The son of the painter Auguste Renoir, Jean Renoir became one of France’s most important and respected filmmakers during the middle of the 20th century. A Philosophy and Math student, Renoir became a cavalryman, but was invalided out of the army before World War I. Later, he married a model and aspiring actress, and, following the death of his father and the acquisition of an inheritance, set up his own production company to produce movies for his wife. Renoir learned from these early experiences of financing movies and watching other films, and became a director in 1924. With the advent of sound, Renoir’s career was quickly made with a series of profitable films, including La Chienne (1931), a savage and dark drama about a man’s self-destruction, which was later remade by Fritz Lang as Scarlet Street. Renoir’s subsequent films, including The Lower Depths (1936) and Grand Illusion (1937), were among the finest made in France before the war, and were well acknowledged at the time of… read more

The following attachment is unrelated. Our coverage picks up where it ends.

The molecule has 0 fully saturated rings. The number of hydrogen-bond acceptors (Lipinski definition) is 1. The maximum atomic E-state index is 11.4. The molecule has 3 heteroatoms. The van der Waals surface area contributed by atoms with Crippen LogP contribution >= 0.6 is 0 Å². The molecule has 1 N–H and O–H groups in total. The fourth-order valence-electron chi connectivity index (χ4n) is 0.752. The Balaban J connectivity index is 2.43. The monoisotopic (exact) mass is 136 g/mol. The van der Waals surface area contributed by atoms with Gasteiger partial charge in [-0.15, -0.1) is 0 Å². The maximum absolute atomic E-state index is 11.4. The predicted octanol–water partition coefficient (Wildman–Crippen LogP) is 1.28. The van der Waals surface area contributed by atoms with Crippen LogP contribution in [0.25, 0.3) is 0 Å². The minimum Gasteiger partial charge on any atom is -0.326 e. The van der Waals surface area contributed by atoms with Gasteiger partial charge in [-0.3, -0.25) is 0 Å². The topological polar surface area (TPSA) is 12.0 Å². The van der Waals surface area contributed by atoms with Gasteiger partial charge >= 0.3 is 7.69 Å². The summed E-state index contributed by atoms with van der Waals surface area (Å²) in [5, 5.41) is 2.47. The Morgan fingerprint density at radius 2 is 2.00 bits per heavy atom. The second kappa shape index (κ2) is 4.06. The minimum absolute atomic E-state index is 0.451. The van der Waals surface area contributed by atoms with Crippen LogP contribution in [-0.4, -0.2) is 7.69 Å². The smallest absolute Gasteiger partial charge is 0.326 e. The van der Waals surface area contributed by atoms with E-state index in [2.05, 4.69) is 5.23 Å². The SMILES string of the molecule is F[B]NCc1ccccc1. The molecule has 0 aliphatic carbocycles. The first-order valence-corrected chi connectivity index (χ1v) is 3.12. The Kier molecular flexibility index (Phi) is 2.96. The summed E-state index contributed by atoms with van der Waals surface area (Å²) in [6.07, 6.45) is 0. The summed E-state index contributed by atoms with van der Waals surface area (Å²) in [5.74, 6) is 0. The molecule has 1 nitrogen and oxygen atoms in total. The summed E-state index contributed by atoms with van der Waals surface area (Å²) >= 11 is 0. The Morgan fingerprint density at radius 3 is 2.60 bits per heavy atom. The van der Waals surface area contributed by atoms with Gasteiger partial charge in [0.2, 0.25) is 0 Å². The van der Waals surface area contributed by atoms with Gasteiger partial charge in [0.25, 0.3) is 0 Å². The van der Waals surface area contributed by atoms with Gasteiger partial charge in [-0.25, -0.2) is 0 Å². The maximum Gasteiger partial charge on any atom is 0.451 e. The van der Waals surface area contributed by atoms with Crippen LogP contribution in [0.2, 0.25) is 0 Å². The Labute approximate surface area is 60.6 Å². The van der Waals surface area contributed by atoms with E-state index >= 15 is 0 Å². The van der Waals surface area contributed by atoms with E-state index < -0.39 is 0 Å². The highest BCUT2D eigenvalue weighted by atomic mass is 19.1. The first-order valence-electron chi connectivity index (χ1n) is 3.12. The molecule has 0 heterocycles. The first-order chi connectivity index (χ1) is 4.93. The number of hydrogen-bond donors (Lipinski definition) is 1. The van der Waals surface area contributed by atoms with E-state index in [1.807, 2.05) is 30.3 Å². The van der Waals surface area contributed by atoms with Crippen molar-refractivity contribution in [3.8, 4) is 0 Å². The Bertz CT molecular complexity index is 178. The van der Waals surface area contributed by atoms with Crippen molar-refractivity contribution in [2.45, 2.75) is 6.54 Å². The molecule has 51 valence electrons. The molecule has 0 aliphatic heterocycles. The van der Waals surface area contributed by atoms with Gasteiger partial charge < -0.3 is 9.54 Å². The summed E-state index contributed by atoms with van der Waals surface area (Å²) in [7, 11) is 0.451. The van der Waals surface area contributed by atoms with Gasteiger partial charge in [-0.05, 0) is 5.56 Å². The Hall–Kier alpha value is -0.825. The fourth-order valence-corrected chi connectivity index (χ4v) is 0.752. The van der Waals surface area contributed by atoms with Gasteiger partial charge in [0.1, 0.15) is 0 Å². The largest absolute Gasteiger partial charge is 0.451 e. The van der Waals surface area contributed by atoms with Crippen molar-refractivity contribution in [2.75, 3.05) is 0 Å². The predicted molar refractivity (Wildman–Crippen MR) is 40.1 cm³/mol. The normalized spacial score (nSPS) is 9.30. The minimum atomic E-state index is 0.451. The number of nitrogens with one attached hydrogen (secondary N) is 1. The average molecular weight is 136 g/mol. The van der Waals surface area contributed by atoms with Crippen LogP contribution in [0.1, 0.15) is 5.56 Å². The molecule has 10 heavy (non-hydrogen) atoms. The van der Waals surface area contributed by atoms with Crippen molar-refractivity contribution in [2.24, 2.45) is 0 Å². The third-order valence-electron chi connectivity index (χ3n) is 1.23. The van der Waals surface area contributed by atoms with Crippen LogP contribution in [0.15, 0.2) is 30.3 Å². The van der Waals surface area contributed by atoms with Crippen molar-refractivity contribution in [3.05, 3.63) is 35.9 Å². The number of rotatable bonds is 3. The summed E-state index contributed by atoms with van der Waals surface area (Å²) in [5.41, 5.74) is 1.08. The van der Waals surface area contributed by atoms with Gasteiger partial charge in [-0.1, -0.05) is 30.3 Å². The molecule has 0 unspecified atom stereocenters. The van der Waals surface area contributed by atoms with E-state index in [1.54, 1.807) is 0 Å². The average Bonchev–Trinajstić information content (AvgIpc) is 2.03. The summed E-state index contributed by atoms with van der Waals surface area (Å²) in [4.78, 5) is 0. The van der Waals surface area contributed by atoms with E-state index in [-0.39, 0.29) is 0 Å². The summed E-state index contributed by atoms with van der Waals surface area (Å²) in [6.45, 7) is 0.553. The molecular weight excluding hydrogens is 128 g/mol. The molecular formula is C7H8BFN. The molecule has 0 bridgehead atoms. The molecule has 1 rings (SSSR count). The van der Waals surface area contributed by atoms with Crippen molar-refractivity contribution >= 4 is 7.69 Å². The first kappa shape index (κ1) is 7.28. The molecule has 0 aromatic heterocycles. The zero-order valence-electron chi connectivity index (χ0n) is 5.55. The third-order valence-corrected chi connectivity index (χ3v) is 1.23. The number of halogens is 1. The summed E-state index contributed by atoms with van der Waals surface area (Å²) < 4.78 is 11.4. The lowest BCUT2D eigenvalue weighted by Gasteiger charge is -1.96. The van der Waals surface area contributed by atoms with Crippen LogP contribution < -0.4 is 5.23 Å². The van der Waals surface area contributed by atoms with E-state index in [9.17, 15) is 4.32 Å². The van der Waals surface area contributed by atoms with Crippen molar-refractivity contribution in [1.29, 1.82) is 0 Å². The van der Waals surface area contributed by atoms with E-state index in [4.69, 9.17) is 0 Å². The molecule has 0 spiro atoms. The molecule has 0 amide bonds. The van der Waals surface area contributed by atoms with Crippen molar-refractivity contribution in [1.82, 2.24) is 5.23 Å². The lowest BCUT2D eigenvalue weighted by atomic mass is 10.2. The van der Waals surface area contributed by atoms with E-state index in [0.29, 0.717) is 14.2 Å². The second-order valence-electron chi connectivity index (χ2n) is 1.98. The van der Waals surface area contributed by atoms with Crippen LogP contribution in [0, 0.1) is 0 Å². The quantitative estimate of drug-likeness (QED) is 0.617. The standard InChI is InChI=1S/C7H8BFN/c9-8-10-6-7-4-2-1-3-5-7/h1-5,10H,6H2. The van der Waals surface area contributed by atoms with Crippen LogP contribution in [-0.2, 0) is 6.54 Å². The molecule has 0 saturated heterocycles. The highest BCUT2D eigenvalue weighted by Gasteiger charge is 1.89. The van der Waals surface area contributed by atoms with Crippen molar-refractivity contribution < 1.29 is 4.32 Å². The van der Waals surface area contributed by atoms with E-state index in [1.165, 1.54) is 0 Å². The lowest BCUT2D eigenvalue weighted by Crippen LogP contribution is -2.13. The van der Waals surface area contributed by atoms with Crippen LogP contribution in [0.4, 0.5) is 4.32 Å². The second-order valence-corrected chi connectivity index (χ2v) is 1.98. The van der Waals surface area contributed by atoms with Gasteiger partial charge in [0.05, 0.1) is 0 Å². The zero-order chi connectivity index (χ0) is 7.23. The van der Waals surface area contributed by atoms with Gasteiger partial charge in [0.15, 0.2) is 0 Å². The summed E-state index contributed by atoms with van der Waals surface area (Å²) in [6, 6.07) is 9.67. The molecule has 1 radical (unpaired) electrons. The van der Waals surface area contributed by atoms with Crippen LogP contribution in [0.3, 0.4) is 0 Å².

Il film, incentrato sulla fecondazione artificiale, in Italia ha avuto traversie censoree abbastanza curiose, rimanendo inedito fino al 1961, quando il Cinéma d'Essai di Milano ne fece sottotitolare a proprie spese una copia, che ebbe un successo clamoroso. Soltanto allora i distributori trovarono il coraggio di farlo uscire nel circuito regolare con V.M.16 http://simonestarace.blogspot.it/2012/03/memorabilia-1.html
Indiewire expands its gateway to criticism, William A. Wellman: A Dossier arrives, as does a book from Adrian Martin and a manifesto.